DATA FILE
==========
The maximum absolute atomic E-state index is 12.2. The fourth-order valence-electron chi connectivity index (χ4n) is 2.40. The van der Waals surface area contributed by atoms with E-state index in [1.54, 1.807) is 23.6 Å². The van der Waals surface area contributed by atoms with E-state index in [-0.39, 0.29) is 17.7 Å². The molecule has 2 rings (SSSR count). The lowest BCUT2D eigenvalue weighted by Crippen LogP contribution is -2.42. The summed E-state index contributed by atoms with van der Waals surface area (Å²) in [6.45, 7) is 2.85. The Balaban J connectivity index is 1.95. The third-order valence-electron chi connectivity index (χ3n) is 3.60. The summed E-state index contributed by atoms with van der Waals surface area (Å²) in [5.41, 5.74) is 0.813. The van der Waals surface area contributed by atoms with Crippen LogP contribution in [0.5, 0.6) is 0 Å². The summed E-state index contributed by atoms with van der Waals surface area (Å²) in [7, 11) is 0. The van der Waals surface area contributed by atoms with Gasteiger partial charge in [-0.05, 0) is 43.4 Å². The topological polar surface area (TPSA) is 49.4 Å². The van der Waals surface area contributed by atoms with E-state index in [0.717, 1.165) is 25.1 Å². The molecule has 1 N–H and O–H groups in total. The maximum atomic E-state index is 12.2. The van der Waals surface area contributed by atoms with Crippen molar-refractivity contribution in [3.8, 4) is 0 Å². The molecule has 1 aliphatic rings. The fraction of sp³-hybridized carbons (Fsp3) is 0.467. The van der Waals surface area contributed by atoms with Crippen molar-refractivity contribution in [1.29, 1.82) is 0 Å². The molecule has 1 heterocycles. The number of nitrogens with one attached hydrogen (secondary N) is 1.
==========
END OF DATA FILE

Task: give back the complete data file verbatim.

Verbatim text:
The maximum absolute atomic E-state index is 12.2. The fourth-order valence-electron chi connectivity index (χ4n) is 2.40. The van der Waals surface area contributed by atoms with E-state index in [1.54, 1.807) is 23.6 Å². The van der Waals surface area contributed by atoms with E-state index in [-0.39, 0.29) is 17.7 Å². The molecule has 2 rings (SSSR count). The lowest BCUT2D eigenvalue weighted by Crippen LogP contribution is -2.42. The summed E-state index contributed by atoms with van der Waals surface area (Å²) in [6.45, 7) is 2.85. The Balaban J connectivity index is 1.95. The third-order valence-electron chi connectivity index (χ3n) is 3.60. The summed E-state index contributed by atoms with van der Waals surface area (Å²) in [5.41, 5.74) is 0.813. The van der Waals surface area contributed by atoms with Crippen LogP contribution in [0.5, 0.6) is 0 Å². The summed E-state index contributed by atoms with van der Waals surface area (Å²) in [7, 11) is 0. The van der Waals surface area contributed by atoms with Gasteiger partial charge in [-0.05, 0) is 43.4 Å². The topological polar surface area (TPSA) is 49.4 Å². The van der Waals surface area contributed by atoms with E-state index in [0.717, 1.165) is 25.1 Å². The molecule has 1 N–H and O–H groups in total. The maximum atomic E-state index is 12.2. The van der Waals surface area contributed by atoms with Crippen molar-refractivity contribution in [3.8, 4) is 0 Å². The molecule has 1 aliphatic rings. The fraction of sp³-hybridized carbons (Fsp3) is 0.467. The van der Waals surface area contributed by atoms with Crippen molar-refractivity contribution in [1.29, 1.82) is 0 Å². The molecule has 1 heterocycles. The number of nitrogens with one attached hydrogen (secondary N) is 1.